17. Incest that doesn’t involve children, coercion, or procreation should be socially accepted.
  18. Society drastically overvalues prestige, to our collective detriment. (1)
  19. We should end the tradition of gift-giving, because it’s so inefficient. Gift-givers are much worse at choosing something the recipient will enjoy than the recipient would’ve been.  (1)
  20. People in senior positions should continuously have their cognition tested, to monitor possible decline of fluid intelligence, alertness and judgment.
  21. Addiction is mostly rational. (1)
  22. We should de-stigmatize suicide, because some people would in fact be better off ending their lives. (1)
  23. What we call “mental illness” is a social construct. We should treat unusual beliefs, desires, and behaviors as legitimate, as long as they don’t pose a danger to others. (1)
  24. We should show the same degree of sympathy and aid towards people who are involuntarily celibate as we do towards people who don’t get enough food to eat. (1)

 

How I think about free speech: Four categories

Here’s how I think about free speech. I see four levels of “wrongness” of speech, each of which merits a different reaction — none, individual social consequences, official social consequences, and legal consequences.

1. No consequences. In this category are views I disagree with, but I can see how a reasonable person could hold that view, and I can still respect those people and be friends with them. (Example: some principled conservatives.)

2. Individual social consequences. This category includes views that seem wrongheaded enough to me that I personally can’t respect them, and probably wouldn’t want to be friends with someone who holds them. (Example: “Trump is awesome!”) But these views are still within our society’s collective standards of decency, and I don’t think people should suffer any official consequences like being fired or blacklisted for them. The whole point of this category is that individuals make this call for themselves, deciding who they’re willing to be friends with, but they do not make any attempt to get society as a whole to punish the person.

3. Official social consequences. This category includes speech that falls far outside the bounds of our society’s standards of morality. (Example: “Jews are sub-human.”) This speech should still be legal, but I have no problem with people being fired or blacklisted for it.

4. Legal consequences. This small category includes speech that is dangerous enough that it should actually be illegal. (Example: incitements to violence.)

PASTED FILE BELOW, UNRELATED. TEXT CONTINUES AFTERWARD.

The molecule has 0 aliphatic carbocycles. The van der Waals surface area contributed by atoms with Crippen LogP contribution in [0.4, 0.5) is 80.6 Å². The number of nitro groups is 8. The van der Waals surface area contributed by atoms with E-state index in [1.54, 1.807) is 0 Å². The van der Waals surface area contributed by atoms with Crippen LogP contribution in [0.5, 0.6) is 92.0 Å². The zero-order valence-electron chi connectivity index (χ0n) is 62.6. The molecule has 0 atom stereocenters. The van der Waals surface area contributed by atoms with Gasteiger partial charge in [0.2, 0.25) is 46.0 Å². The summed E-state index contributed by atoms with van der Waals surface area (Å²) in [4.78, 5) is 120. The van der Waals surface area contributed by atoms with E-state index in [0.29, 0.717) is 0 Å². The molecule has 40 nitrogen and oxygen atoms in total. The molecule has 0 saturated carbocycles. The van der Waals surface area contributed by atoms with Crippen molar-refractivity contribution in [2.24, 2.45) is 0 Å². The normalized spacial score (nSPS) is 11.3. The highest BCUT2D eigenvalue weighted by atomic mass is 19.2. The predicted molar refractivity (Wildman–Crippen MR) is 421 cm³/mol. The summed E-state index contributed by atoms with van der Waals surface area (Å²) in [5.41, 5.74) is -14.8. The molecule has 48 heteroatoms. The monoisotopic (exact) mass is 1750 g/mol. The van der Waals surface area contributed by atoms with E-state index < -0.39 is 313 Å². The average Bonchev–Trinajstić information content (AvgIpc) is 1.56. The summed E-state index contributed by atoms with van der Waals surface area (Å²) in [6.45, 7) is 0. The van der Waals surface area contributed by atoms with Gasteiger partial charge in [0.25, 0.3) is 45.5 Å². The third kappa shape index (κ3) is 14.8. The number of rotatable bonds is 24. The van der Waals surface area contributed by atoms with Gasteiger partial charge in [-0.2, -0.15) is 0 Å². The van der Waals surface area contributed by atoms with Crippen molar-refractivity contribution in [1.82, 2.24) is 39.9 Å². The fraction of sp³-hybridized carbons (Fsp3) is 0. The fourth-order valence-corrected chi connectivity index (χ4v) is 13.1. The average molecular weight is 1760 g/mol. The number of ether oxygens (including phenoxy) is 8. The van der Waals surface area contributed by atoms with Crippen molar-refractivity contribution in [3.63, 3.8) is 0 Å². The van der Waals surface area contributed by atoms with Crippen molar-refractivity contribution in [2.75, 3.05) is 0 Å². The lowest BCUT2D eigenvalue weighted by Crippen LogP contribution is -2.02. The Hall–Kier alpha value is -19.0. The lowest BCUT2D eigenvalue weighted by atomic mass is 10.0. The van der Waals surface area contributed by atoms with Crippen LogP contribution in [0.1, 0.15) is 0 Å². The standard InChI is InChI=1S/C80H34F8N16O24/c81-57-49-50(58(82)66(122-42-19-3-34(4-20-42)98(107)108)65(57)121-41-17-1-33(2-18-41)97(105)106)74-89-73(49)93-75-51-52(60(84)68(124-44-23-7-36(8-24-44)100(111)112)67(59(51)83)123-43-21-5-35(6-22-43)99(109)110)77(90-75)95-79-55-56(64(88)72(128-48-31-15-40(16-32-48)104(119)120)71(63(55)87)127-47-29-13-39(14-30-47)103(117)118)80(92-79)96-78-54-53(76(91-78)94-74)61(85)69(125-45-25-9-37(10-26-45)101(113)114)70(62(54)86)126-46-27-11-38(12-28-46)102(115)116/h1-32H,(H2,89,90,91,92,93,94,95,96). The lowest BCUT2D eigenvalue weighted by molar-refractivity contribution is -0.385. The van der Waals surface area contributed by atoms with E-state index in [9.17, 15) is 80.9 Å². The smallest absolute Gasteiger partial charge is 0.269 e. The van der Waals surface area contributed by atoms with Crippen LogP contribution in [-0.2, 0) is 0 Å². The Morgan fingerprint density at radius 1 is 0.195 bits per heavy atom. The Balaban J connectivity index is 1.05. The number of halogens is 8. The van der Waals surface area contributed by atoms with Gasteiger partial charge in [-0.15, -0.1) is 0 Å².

The most common disagreement that I have with people over free speech tends to involve them putting speech in category 3 that I think should be in category 2. Think of Twitter mobs calling for a CEO to be fired because he voted for Trump.

But I also sometimes see people arguing that a kind of speech should be in category 4 when I think it should be in 3 — for example, arguing that we should make hate speech illegal, which I think would be way too much of an infringement on free speech. (I also think it would yield results that even the advocates of this change would find terrible, like powerful groups using such laws to oppress minority views by classing them as “hate speech”).

And, on the other end of the spectrum, I sometimes see people arguing that category 2 shouldn’t exist — that you should never unfriend someone just because you disagree — and I think that’s wrong. It’s unreasonable to expect that a person’s views won’t affect your ability to like and respect them, and how can you be friends with someone you don’t like or respect?

Brief thoughts on the “Google memo”

(I wrote this in reference to this memo and the ensuing uproar)

First off, his argument had some flaws. For example, even if he was correct about personality differences between men and women being a factor in the gender imbalance in tech, he never made a case for why we shouldn’t think other factors are even bigger (like a discriminatory workplace). And I think he overstates the case for observed personality differences being biological in origin rather than a mix of biological and cultural.